Telecommunications industry representatives have praised the first regional National Broadband Network (NBN) tender and the Federal Government’s swift efforts to kickstart the infrastructure rollout.
After announcing plans to give the bush an NBN headstart in April, the Government is now seeking candidates to build, operate and maintain backbone transmission links to regional towns. The $250 million rollout represents the first step in its ambitious $43 billion NBN plan.
“The Government is moving rapidly to deliver the National Broadband Network and will start work on high-speed infrastructure for an initial six priority regional locations,” the Minister for Broadband, Communications and the Digital Economy, Senator Stephen Conroy, said in a statement.
Areas identified in the Regional Backbone Blackspots Program as first off the rank are: Wonthaggi, Leongatha, Korumburra, Inverloch, Foster, Yarram, Victor Harbor, Broken Hill, Darwin, Geraldton, Emerald and Longreach. ISP, iiNet, praised the Government for rolling out the regional network without waiting for a wider NBN deployment. Given the right cost and service inputs, the company would be keen to deliver services on the new network to the identified locations, iiNet managing director, Michael Malone, said in a statement.
Primus Telecommunications also expressed interest in the pending network, but criticised the project for not covering enough areas.
“This is an excellent fi rst step and shows the Government is serious in implementing the NBN,” Primus CEO, Ravi Bhatia, said. “But it should have gone far beyond the locations specifi ed.”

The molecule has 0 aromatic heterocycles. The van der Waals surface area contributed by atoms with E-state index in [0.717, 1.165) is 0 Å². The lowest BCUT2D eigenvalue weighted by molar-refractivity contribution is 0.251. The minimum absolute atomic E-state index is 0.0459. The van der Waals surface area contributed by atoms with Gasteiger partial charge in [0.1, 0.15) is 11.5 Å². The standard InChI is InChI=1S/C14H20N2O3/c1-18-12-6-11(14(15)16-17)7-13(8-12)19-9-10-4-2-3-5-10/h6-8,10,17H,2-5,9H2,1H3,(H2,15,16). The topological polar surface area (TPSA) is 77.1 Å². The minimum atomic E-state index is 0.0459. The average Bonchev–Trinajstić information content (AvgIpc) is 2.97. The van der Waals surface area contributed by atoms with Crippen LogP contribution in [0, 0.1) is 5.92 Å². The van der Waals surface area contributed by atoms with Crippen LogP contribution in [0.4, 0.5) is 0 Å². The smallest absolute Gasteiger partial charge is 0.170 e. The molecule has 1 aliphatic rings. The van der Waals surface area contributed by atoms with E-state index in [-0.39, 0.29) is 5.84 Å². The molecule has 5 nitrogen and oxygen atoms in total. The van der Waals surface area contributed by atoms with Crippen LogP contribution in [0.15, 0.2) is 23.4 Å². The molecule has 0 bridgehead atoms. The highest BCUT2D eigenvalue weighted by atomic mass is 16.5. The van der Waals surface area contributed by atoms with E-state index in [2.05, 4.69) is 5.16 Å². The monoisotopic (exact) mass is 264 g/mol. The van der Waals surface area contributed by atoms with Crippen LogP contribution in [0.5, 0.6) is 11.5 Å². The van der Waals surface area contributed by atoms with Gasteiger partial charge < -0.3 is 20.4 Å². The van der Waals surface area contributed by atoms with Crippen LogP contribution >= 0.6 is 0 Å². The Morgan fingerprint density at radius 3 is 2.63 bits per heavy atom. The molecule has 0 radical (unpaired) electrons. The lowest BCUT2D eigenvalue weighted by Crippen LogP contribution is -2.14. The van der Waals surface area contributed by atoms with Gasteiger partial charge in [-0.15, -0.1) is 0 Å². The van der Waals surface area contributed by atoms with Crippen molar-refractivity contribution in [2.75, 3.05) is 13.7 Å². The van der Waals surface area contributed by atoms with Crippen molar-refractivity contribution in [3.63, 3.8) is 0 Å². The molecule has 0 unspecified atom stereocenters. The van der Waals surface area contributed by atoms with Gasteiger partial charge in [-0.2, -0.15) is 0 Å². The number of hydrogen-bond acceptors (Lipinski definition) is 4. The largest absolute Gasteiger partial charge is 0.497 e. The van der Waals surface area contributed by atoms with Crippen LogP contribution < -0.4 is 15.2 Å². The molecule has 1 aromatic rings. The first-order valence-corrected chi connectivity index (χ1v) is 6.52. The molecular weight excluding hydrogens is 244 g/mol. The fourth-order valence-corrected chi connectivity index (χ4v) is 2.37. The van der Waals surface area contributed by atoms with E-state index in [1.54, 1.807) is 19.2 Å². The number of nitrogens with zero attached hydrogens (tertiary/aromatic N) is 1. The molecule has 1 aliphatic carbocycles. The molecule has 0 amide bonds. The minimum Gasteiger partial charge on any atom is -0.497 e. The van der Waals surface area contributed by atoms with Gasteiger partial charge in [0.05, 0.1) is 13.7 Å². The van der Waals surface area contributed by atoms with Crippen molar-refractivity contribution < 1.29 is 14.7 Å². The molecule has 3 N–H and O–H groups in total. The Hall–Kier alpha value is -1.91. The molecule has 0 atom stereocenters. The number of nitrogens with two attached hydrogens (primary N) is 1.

While it was tooearly to determine how the announcement would affect its business, fellow ISP, Netspace, was also pleased with the regional NBN plans.
“Backhaul has long been identified by the industry as being the significant link in the chain to bringing metro-equivalent services to remote areas,” carrier affairs manager, Matthew Phillips, said. “We are encouraged that the Government has taken some steps in the right direction.”
Tender documents state the government will retain ownership of the fibre optic cable assets and associated passive infrastructure. Analysts said the project would be better suited to civil construction companies, than telcos.
“Apart from the usual carriers, there are a number of civil construction firms that dig trenches and install cable,” Layer 10 analyst, Paul Brooks, said. “In terms of managing the fibre cables, a telco does not necessarily have to step in as these types of projects are usually contracted out to construction firms anyway.”
Buddecomm analyst, Paul Budde, claimed Optus and Telstra would take a backseat in the regional rollout.
“They are interested in delivering the services,” he said. “It has become clear that deploying a telecommunications infrastructure has more to do with construction than telecommunications.”
Each location, with the exception of Geraldton, is to receive a minimum of 24 optical fibres but alternative technologies, such as microwave, will be considered for small elements of the rollout.
For the first five years, tenderers will be expected to exclusively maintain and operate the backbone transmission link(s). The NBNco will then takeover on behalf of Government but may retain the original tenderer to provide the same or equivalent services.
Budde and Brooks both saw telcommunications construction group, NextGen, as the forerunner for this tender, claiming the company’s extensive experience in the field would make it a formidable candidate.
The government could also offer funding for the establishment of the new backbone transmission infrastructure. The tender closes on August 5.